Egyptian President Abdel-Fattah al-Sisi speaks while meeting U.S. President Donald Trump on the sidelines of the annual United Nations General Assembly in New York City, New York, U.S., September 23, 2019. REUTERS-Jonathan Ernst-File Photo

Egypt’s President Abdel-Fattah al-Sisi said on Wednesday that freedom of expression should stop if it offends more than 1.5 billion people, following the display of images in France of the Prophet Mohammad that Muslims see as blasphemous.

Al-Sisi said this during an address to commemorate the Prophet Mohammad’s birthday on Wednesday in Cairo.

Al-Sisi also said he firmly rejects any form of violence or terrorism from anyone in the name of defending religion, religious symbols or icons.

“We also have rights. We have the right for our feelings not to be hurt and for our values not to be hurt,” he said.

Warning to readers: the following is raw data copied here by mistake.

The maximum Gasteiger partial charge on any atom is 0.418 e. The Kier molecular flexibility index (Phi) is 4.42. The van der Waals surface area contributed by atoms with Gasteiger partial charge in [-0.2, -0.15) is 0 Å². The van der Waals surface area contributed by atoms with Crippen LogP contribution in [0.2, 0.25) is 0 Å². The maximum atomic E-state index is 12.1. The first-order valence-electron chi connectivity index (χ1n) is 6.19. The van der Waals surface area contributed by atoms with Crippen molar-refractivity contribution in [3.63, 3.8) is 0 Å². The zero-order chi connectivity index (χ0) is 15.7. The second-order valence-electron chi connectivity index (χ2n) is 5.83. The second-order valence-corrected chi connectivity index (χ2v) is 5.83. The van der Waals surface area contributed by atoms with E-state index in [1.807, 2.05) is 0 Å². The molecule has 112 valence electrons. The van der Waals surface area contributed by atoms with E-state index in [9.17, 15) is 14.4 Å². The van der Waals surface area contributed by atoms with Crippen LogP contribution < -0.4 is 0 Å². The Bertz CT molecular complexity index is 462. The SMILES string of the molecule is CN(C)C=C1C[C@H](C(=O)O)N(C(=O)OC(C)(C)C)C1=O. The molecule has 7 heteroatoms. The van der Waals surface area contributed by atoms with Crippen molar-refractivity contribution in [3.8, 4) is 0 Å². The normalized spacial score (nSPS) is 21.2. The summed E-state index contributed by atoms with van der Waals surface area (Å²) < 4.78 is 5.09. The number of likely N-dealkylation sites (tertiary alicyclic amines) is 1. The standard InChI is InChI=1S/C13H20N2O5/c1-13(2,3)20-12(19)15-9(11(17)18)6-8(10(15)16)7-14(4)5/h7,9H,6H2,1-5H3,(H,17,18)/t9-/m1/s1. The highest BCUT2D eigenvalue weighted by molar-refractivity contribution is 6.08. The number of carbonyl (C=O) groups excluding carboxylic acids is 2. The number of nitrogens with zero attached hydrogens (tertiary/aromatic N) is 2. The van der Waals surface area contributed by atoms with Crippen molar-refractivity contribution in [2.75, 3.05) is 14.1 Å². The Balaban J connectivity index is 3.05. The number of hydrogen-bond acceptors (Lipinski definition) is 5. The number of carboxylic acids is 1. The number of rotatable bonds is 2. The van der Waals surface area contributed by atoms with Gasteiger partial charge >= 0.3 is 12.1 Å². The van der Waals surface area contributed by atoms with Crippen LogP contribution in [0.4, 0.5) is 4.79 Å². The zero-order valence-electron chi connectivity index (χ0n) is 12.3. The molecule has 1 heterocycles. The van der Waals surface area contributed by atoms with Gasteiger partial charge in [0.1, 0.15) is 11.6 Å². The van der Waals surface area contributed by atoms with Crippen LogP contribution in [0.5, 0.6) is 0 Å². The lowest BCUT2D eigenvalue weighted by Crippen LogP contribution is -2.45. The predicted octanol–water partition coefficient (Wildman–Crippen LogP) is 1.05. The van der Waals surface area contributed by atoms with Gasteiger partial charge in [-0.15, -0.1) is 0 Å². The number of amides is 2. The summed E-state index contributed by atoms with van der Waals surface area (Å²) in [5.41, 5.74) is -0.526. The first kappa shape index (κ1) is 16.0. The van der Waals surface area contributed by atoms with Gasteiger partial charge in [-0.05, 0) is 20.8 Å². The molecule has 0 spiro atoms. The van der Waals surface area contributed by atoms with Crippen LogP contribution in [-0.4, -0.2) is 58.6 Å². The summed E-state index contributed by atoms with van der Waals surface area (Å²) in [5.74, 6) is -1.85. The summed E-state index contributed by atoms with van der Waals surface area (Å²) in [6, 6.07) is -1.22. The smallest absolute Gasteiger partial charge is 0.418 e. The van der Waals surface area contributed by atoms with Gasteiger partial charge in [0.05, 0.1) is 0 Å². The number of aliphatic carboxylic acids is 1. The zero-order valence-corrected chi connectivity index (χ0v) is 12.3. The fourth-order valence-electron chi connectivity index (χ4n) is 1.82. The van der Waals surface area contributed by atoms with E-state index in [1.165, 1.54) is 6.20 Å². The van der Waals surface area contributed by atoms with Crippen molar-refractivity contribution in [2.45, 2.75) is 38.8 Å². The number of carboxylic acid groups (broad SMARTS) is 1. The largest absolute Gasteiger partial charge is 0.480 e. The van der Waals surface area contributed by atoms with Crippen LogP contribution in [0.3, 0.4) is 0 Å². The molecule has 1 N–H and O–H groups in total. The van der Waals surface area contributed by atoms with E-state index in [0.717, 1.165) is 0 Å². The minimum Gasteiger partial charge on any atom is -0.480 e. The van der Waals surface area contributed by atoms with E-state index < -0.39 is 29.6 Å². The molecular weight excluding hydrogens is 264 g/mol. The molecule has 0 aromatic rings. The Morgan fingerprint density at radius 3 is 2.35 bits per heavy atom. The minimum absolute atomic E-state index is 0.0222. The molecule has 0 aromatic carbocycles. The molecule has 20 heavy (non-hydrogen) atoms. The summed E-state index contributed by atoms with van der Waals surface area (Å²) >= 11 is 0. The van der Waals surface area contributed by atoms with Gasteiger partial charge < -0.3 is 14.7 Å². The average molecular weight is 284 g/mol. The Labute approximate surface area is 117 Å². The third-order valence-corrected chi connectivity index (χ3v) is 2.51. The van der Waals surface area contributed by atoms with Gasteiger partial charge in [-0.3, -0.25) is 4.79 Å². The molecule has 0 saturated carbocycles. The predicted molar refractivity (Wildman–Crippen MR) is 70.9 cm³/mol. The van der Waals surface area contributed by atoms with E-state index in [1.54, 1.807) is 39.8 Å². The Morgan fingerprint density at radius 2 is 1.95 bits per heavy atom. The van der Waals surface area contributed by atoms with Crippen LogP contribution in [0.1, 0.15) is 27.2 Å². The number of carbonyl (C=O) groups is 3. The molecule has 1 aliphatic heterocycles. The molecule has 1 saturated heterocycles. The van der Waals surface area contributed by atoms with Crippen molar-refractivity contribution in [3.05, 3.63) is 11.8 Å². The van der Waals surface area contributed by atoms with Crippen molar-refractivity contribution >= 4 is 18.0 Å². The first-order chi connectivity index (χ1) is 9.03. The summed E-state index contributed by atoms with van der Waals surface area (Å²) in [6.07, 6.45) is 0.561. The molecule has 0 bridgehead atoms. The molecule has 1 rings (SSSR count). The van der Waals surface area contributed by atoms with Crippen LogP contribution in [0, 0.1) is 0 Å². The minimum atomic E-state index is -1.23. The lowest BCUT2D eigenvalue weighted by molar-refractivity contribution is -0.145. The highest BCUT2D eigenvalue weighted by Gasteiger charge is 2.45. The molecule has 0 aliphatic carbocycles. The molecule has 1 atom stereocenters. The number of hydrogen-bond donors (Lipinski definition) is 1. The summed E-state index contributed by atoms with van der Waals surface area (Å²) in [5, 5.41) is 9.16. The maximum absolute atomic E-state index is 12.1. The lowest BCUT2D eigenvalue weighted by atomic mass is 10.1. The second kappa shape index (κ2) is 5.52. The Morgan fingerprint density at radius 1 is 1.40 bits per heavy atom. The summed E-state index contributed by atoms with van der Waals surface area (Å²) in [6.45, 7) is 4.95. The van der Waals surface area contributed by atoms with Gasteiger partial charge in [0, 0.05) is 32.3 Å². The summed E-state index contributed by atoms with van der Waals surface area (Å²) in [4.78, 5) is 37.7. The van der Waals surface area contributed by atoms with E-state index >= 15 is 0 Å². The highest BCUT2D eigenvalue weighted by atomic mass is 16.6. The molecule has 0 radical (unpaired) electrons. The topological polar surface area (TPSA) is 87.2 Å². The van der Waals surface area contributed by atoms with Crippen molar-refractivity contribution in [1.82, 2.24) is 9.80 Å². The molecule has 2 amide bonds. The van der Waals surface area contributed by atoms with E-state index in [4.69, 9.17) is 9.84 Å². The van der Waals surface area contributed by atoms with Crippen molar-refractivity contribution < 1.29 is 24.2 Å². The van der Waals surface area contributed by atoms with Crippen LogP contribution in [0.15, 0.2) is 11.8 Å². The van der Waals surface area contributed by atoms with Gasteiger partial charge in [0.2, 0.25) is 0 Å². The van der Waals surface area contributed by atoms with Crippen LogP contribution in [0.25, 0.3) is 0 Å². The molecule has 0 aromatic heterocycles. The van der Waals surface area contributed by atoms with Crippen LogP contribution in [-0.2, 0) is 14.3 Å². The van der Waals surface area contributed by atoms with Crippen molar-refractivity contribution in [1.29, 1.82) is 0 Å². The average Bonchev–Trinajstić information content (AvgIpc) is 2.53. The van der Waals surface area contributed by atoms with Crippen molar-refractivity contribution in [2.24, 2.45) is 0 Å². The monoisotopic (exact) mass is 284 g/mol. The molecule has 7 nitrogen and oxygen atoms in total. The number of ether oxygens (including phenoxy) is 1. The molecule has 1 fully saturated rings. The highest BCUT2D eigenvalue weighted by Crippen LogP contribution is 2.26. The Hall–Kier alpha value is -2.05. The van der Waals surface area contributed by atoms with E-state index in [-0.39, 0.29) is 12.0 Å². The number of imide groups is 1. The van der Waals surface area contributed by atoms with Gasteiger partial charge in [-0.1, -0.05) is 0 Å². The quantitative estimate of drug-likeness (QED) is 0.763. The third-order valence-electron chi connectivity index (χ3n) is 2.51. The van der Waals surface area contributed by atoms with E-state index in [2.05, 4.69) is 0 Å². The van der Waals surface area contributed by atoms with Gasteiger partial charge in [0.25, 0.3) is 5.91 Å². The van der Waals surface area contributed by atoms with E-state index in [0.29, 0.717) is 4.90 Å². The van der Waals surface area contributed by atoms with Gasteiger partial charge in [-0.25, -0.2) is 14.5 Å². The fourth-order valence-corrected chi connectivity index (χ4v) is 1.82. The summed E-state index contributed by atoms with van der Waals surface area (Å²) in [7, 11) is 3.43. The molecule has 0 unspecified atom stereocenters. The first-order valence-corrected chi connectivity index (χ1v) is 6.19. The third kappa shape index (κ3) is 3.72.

“And if some have the freedom to express what is in their thoughts I imagine that this stops when it comes to offending the feelings of more than 1.5 billion people,” he added.

The Grand Imam of Egypt’s al-Azhar university, one of the world’s most eminent seats of Muslim learning, also called on the international community to criminalise “anti-Muslim” actions.

Sheikh Ahmed al-Tayeb, who sits at the head of the thousand-year-old institution, also said that al-Azhar strongly rejects the use of anti-Muslim sentiment to rally votes in elections.

Turkey’s leader Tayyip Erdogan has called for a boycott of French goods and Pakistan’s parliament passed a resolution urging the government to recall its envoy from Paris.

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